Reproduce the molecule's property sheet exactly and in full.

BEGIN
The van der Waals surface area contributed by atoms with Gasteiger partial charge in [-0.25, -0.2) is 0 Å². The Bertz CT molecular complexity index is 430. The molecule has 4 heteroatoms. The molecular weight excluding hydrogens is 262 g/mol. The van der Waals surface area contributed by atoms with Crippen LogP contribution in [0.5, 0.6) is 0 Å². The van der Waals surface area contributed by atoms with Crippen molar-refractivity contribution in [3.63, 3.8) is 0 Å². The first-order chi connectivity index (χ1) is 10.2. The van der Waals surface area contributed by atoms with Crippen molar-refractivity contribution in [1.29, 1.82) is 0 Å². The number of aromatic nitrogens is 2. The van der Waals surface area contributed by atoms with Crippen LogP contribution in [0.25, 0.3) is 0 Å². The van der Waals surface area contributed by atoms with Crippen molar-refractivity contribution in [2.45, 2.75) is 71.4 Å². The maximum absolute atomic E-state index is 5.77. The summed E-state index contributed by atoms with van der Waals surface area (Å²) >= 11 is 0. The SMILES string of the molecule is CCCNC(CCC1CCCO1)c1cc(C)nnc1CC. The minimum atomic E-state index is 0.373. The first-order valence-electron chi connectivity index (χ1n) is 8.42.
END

The van der Waals surface area contributed by atoms with Gasteiger partial charge in [-0.25, -0.2) is 0 Å². The Bertz CT molecular complexity index is 430. The molecule has 4 heteroatoms. The molecular weight excluding hydrogens is 262 g/mol. The van der Waals surface area contributed by atoms with Crippen LogP contribution in [0.5, 0.6) is 0 Å². The van der Waals surface area contributed by atoms with Crippen molar-refractivity contribution in [3.63, 3.8) is 0 Å². The first-order chi connectivity index (χ1) is 10.2. The van der Waals surface area contributed by atoms with Crippen molar-refractivity contribution in [1.29, 1.82) is 0 Å². The number of aromatic nitrogens is 2. The van der Waals surface area contributed by atoms with Crippen LogP contribution in [0.25, 0.3) is 0 Å². The van der Waals surface area contributed by atoms with Crippen molar-refractivity contribution in [2.45, 2.75) is 71.4 Å². The maximum absolute atomic E-state index is 5.77. The summed E-state index contributed by atoms with van der Waals surface area (Å²) >= 11 is 0. The SMILES string of the molecule is CCCNC(CCC1CCCO1)c1cc(C)nnc1CC. The minimum atomic E-state index is 0.373. The first-order valence-electron chi connectivity index (χ1n) is 8.42.